Tierney Out in Mass.; Tepid Victories Elsewhere

Massachusetts

In the last major primary of the 2014 election cycle, nine-term Rep. John Tierney (D-MA-6) became the fourth US House member to lose renomination this year, thus ending his congressional career. Iraq War veteran Seth Moulton denied Tierney the opportunity of continuing as the Democratic standard bearer with a substantial 49-41 percent victory spread against a sitting incumbent.

The Tierney defeat is really a term late. With his wife being convicted of federal tax fraud for filing illegal returns associated with her brothers’ illicit off-shore Internet gambling business several months prior to the 2012 election, Tierney barely escaped losing to former state Sen. Richard Tisei (R). The congressman won re-election 46-45 percent, even after he stopped campaigning and spending money with weeks remaining in the election cycle because he thought he was finished. Though a surprise comeback winner in 2012, his inherent political weakness made him highly vulnerable against a strong Democratic primary opponent this year.
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Chafee Out in R.I.; Bentivolio Challenged in MI-11

Rhode Island Gov. Lincoln Chafee, who began his political career as a Republican, switched to Independent to run for governor after losing his US Senate seat, and who then became a Democrat after attaining the state office, announced yesterday that he will not seek a second term next year.

Gov. Chafee is among the least-popular state chief executives according to various public opinion polls. The surveys project him languishing in upside-down job approval territory by sometimes greater than a 2:1 negative to positive ratio. His move to join the Democrats appeared to be a desperate attempt to retain his office, and a strategy he hoped would cause potential intra-party contenders to back away once he became an official member. That did not happen, and Chafee clearly has blinked.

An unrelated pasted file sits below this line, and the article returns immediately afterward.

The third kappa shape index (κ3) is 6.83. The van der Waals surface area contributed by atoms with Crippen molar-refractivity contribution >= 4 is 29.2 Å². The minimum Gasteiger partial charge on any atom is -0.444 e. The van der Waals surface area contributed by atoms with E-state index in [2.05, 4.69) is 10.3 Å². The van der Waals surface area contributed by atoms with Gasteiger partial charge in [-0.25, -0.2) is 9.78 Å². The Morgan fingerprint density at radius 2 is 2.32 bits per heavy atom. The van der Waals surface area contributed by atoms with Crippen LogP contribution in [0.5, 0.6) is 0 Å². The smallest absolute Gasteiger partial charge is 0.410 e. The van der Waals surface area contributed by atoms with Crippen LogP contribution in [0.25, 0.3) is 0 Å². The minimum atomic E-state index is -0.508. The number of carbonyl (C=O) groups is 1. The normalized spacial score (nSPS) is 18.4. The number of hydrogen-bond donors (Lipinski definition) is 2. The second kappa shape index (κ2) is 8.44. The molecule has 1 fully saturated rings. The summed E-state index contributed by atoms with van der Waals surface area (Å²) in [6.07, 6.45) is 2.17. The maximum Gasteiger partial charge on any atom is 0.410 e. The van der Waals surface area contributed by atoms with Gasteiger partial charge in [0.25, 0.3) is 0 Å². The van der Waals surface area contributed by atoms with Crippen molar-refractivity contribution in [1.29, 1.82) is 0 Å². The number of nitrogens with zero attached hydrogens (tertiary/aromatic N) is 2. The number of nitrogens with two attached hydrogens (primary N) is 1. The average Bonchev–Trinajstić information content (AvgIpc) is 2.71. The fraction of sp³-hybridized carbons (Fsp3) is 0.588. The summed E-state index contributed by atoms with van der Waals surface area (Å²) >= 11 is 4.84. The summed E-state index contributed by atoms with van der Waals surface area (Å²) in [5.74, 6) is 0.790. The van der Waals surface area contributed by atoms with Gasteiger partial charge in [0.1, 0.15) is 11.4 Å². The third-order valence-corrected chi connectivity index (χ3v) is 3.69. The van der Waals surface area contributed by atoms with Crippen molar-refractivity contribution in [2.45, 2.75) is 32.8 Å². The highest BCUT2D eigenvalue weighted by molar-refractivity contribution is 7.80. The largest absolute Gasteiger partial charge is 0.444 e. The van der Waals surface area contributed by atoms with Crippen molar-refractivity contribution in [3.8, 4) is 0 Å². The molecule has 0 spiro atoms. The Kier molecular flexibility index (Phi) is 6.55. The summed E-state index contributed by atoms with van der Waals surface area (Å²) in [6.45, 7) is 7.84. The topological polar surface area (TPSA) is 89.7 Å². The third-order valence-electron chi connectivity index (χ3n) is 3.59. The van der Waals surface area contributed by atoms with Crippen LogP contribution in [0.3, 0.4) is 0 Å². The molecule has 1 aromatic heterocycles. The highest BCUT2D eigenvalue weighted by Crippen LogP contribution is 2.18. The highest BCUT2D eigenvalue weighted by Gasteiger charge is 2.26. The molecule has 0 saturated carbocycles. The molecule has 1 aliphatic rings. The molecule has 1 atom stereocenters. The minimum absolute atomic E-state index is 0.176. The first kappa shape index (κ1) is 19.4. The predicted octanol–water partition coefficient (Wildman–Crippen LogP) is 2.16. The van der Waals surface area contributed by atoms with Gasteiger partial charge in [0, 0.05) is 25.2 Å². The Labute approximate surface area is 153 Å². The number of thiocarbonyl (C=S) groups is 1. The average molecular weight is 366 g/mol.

For the Democrats – the dominant political party in Rhode Island – state Treasurer Gina Raimondo and Providence Mayor Angel Tavares have been expected to enter the race against Chafee and now will assuredly do so under an open seat situation. Republicans Allen Fung, the mayor of Cranston, and 2010 nominee John Robitaille, who lost to Chafee by only three points, are the minority party’s prospective candidates. The Democrat nominee, however, will be the overwhelming favorite to win the general election.

Chafee’s retirement means that eight of the 38 in-cycle gubernatorial elections will be open races, five of which are term limit related.

MI-11

Freshman Rep. Kerry Bentivolio (R) is considered by many to be an “accidental” congressman. When first filing to run for office in Michigan back in early 2012, he did not anticipate actually winning the seat. Rather, he was attempting to make a political statement from the Libertarian right.

After the candidate filing deadline passed, ensuing events began to develop. Then-Rep. Thaddeus McCotter’s (R) organization self-destructed, failing to submit enough qualified petition signatures to legally secure the incumbent’s ballot placement. As a result, McCotter was forced into retirement and Bentivolio found himself as the only legally qualified Republican candidate in a nominal Republican district. He repelled a write-in primary opponent backed by established Republican Party  Continue reading >